The Great Australian Internet Blackout is a combined online and offline demonstration against imposed online censorship. We’re collaborating with Electronic Frontiers Australia to make sure every Australian knows why this draconian policy is unacceptable.
Electronic Frontiers Australia today announced that over 500 web Australian sites will be “blacked out” on Australia day in protest against the Rudd government’s mandatory Internet filtering plan. Included among them are the Australian Greens, an Internet service provider, media outlets, and hundreds of other Australian businesses and organisations.
The “Great Australian Internet Blackout” was the brainchild of activist Jeff Waugh, and is endorsed and supported by EFA. For a week starting on Australia Day, participating web sites will appear to turn black and will display a one-time message to visitors explaining the Government’s plan and offering them more information before allowing visitors to continue as normal.
The plan, which will see all Australian Internet connections subject to a Government-controlled blacklist of banned sites, will apply to all Australian Internet connections within 12 months of the legislation being passed. Although originally touted as a “cyber-safety” policy, the resulting filter will not filter out all material unsuitable for children, instead targeting a select list of “refused classification” material, which would includes content dealing with crime, drugs and certain types of adult material.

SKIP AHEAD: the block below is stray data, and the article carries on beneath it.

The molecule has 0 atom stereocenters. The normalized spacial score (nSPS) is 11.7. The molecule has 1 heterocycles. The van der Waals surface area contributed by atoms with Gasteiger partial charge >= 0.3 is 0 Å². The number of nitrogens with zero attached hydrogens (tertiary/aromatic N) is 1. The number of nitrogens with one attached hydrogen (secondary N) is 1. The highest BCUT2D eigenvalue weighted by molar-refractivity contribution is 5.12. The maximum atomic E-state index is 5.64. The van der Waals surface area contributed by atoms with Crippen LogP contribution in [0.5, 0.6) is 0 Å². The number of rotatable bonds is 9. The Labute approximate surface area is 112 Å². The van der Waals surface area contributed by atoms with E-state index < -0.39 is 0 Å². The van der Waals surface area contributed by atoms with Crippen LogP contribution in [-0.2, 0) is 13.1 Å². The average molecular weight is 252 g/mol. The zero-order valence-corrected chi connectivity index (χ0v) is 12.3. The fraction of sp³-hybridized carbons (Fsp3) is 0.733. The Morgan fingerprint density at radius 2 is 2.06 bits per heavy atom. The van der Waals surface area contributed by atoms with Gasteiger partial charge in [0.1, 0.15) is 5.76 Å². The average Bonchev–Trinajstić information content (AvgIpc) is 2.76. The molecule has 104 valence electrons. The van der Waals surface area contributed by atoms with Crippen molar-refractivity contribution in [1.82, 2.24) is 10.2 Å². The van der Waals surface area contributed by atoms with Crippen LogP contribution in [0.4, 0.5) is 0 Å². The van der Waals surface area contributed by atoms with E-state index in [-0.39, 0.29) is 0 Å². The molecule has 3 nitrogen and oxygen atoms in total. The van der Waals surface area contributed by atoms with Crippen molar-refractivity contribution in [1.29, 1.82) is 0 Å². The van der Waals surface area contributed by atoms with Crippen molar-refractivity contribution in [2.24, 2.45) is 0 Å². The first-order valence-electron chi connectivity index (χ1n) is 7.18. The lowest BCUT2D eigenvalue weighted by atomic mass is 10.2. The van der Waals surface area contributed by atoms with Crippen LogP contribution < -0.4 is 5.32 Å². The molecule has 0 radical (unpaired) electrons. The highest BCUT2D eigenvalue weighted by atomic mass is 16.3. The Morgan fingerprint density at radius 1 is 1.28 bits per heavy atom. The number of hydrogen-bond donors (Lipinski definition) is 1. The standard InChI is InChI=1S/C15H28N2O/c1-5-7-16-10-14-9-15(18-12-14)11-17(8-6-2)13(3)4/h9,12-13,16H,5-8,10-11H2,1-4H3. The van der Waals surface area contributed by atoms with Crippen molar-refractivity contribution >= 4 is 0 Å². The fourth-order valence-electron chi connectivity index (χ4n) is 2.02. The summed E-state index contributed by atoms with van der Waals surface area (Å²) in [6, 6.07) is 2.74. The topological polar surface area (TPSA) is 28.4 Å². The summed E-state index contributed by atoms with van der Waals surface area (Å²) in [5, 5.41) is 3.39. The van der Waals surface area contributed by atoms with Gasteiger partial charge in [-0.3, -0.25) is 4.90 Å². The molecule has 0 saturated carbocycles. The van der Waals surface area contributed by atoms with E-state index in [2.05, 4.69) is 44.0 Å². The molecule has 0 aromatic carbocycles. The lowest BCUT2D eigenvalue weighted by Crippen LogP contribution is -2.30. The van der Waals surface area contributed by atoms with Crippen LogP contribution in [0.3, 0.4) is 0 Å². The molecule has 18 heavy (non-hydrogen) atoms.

Concerns with the list include its broad scope, it’s secret nature, and the inability of Australian businesses to know if and when they have been placed on the list. “One of our main concerns is how the list might expand in the future,” said Jacobs. “It’s hard to imagine this and all future governments responding to special interests, electoral pressure and the news cycle only with restraint forevermore.”
The Internet Blackout on Australia Day marks an escalation of opposition to the plan, which will continue throughout the year. “Our goal is to ensure the Australian public know what they’re in for,” said Peter Black, EFA’s campaign manager. “It’s important that such a major and expensive policy gets the public scrutiny it deserves.”